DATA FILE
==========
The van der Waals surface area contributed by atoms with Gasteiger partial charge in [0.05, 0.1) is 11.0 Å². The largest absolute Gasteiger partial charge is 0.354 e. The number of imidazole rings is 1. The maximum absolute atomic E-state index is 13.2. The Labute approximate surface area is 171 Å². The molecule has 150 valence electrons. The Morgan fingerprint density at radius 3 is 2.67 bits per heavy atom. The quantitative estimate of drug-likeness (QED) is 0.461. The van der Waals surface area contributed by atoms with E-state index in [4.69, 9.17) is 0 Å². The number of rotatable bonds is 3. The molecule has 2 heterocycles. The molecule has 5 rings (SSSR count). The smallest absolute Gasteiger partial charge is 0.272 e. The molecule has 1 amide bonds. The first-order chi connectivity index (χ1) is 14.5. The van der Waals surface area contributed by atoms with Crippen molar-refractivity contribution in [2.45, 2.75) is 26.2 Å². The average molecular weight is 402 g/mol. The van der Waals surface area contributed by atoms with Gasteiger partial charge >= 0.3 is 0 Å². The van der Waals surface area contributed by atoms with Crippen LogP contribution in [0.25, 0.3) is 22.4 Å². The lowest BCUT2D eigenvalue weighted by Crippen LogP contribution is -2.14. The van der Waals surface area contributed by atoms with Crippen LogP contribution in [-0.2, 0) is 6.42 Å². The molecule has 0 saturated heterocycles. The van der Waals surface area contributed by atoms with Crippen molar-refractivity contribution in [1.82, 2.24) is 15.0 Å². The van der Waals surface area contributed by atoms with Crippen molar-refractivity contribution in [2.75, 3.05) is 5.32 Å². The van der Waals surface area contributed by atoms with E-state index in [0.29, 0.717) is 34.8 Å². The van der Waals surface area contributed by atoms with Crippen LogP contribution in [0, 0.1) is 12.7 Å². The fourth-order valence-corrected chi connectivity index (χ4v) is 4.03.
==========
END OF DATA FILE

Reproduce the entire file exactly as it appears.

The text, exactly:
The van der Waals surface area contributed by atoms with Gasteiger partial charge in [0.05, 0.1) is 11.0 Å². The largest absolute Gasteiger partial charge is 0.354 e. The number of imidazole rings is 1. The maximum absolute atomic E-state index is 13.2. The Labute approximate surface area is 171 Å². The molecule has 150 valence electrons. The Morgan fingerprint density at radius 3 is 2.67 bits per heavy atom. The quantitative estimate of drug-likeness (QED) is 0.461. The van der Waals surface area contributed by atoms with E-state index in [4.69, 9.17) is 0 Å². The number of rotatable bonds is 3. The molecule has 2 heterocycles. The molecule has 5 rings (SSSR count). The smallest absolute Gasteiger partial charge is 0.272 e. The molecule has 1 amide bonds. The first-order chi connectivity index (χ1) is 14.5. The van der Waals surface area contributed by atoms with Crippen molar-refractivity contribution in [2.45, 2.75) is 26.2 Å². The average molecular weight is 402 g/mol. The van der Waals surface area contributed by atoms with Gasteiger partial charge >= 0.3 is 0 Å². The van der Waals surface area contributed by atoms with Crippen LogP contribution in [0.25, 0.3) is 22.4 Å². The lowest BCUT2D eigenvalue weighted by Crippen LogP contribution is -2.14. The van der Waals surface area contributed by atoms with Crippen LogP contribution in [-0.2, 0) is 6.42 Å². The molecule has 0 saturated heterocycles. The van der Waals surface area contributed by atoms with Crippen molar-refractivity contribution in [1.82, 2.24) is 15.0 Å². The van der Waals surface area contributed by atoms with Crippen molar-refractivity contribution in [2.75, 3.05) is 5.32 Å². The van der Waals surface area contributed by atoms with E-state index in [0.29, 0.717) is 34.8 Å². The van der Waals surface area contributed by atoms with Crippen LogP contribution in [0, 0.1) is 12.7 Å². The fourth-order valence-corrected chi connectivity index (χ4v) is 4.03.